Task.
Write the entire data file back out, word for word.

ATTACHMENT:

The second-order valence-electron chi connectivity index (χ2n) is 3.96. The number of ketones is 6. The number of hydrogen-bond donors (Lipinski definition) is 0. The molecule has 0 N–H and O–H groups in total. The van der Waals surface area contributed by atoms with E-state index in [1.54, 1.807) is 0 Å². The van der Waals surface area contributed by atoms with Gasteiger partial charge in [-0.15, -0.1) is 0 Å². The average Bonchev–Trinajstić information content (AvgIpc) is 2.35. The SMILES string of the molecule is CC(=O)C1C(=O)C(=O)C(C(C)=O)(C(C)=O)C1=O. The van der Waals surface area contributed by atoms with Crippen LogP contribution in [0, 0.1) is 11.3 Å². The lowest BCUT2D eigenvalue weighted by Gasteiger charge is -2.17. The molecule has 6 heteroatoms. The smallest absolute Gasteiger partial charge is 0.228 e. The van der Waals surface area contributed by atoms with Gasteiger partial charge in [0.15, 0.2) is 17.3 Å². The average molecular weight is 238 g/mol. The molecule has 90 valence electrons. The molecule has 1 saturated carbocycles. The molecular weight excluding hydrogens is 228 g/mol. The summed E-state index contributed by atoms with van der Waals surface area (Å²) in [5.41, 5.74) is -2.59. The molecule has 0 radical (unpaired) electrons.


The second-order valence-electron chi connectivity index (χ2n) is 3.96. The number of ketones is 6. The number of hydrogen-bond donors (Lipinski definition) is 0. The molecule has 0 N–H and O–H groups in total. The van der Waals surface area contributed by atoms with E-state index in [1.54, 1.807) is 0 Å². The van der Waals surface area contributed by atoms with Gasteiger partial charge in [-0.15, -0.1) is 0 Å². The average Bonchev–Trinajstić information content (AvgIpc) is 2.35. The SMILES string of the molecule is CC(=O)C1C(=O)C(=O)C(C(C)=O)(C(C)=O)C1=O. The van der Waals surface area contributed by atoms with Crippen LogP contribution in [0, 0.1) is 11.3 Å². The lowest BCUT2D eigenvalue weighted by Gasteiger charge is -2.17. The molecule has 6 heteroatoms. The smallest absolute Gasteiger partial charge is 0.228 e. The van der Waals surface area contributed by atoms with Gasteiger partial charge in [0.15, 0.2) is 17.3 Å². The average molecular weight is 238 g/mol. The molecule has 90 valence electrons. The molecule has 1 saturated carbocycles. The molecular weight excluding hydrogens is 228 g/mol. The summed E-state index contributed by atoms with van der Waals surface area (Å²) in [5.41, 5.74) is -2.59. The molecule has 0 radical (unpaired) electrons.